At the White House, a Full-Service Flack
He's done print, TV, and radio, so when new White House Press Secretary Tony Snow doesn't have the info he needs, the former newsman knows how to get it. Reporting, he says, "makes the job fun." And beyond liking reporters, Snow's working to make it easier for them to get answers out of the White House. But has his press coddling gone too far? At a briefing last week, he flipped over the tapes of two recorders that had clicked off. "This is part of my obligation as a press secretary. For those who regularly attend, that is a service we provide."
After 10 Years, Time for a Cookie Break
What could be better than baking Christmas cookies? How about having no job and unlimited time to devote to the batter and oven? That's exactly what Fox News Washington Bureau Chief Kim Hume has planned. The better half of the bureau's on-camera star, Brit Hume, Kim is leaving after Thanksgiving. And why? "I'm just done," she says. "Most times when this happens, people always think there's a back story," she says. "In this case, there really isn't," she says, adding: "Now's the time, and I want to finish well." The Humes, who worked together at ABC before Fox, set the bureau up in 1996 and get credit for making it a powerhouse. Brit asked her to stay but caved in. "He gets husband points galore for this," she says. Her future? "I'll do something," says Hume, 51. But first, those cookies. "My cookies are famous," she says. "I can bake my Christmas cookies at leisure. I know this sounds stupid, but you have no idea how good that sounds to me."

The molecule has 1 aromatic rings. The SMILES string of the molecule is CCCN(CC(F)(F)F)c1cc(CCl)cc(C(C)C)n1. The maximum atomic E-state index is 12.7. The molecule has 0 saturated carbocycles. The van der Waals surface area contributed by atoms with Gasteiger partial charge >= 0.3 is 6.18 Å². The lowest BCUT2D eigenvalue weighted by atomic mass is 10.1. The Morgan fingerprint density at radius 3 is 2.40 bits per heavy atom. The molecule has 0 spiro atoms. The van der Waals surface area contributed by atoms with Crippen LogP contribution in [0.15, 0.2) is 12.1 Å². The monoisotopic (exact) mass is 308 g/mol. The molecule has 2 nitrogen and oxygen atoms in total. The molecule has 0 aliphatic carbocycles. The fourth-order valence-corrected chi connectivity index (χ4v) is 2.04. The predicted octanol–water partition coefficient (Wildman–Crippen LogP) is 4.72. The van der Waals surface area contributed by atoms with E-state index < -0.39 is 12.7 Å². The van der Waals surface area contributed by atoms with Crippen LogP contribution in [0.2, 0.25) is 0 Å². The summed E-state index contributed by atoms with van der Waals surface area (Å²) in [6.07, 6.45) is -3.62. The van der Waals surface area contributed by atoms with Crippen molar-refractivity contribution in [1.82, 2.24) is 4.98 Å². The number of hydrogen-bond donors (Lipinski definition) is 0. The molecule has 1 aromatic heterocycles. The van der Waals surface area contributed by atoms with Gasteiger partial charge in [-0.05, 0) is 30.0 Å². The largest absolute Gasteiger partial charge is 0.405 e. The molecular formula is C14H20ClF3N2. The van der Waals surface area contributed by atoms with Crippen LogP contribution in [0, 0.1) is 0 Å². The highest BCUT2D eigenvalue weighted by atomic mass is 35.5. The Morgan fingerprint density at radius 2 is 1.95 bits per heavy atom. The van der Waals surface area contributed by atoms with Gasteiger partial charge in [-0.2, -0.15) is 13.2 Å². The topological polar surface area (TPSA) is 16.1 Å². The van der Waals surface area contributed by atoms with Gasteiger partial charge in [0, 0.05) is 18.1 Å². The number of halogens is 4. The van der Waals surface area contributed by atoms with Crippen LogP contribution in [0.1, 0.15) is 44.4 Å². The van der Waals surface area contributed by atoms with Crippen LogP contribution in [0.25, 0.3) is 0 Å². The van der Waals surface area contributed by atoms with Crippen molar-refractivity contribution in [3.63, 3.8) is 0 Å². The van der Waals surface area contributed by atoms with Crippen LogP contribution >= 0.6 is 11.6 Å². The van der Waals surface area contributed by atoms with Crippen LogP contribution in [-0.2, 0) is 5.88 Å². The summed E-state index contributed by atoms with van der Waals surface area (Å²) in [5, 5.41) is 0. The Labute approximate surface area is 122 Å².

Pollster to GOP: Shut Up and Leave
New midterm election polling shows that the Republicans ought to adopt the Las Vegas motto with a slight change to: "What happens in Washington, stays there." That's because the few voters-just 29 percent-who are paying attention to the GOP message hate it. A majority-53 percent-of those who've seen, read, or heard about Republican initiatives tell Fabrizio, McLaughlin & Associates that they are less likely to vote Republican. Even fewer Democrats are paying attention, but those who do are more likely to vote D. Tony Fabrizio has the answer for Republicans: Go home and stop bragging on GOP initiatives. "What they think is helping them is actually hurting them," he says.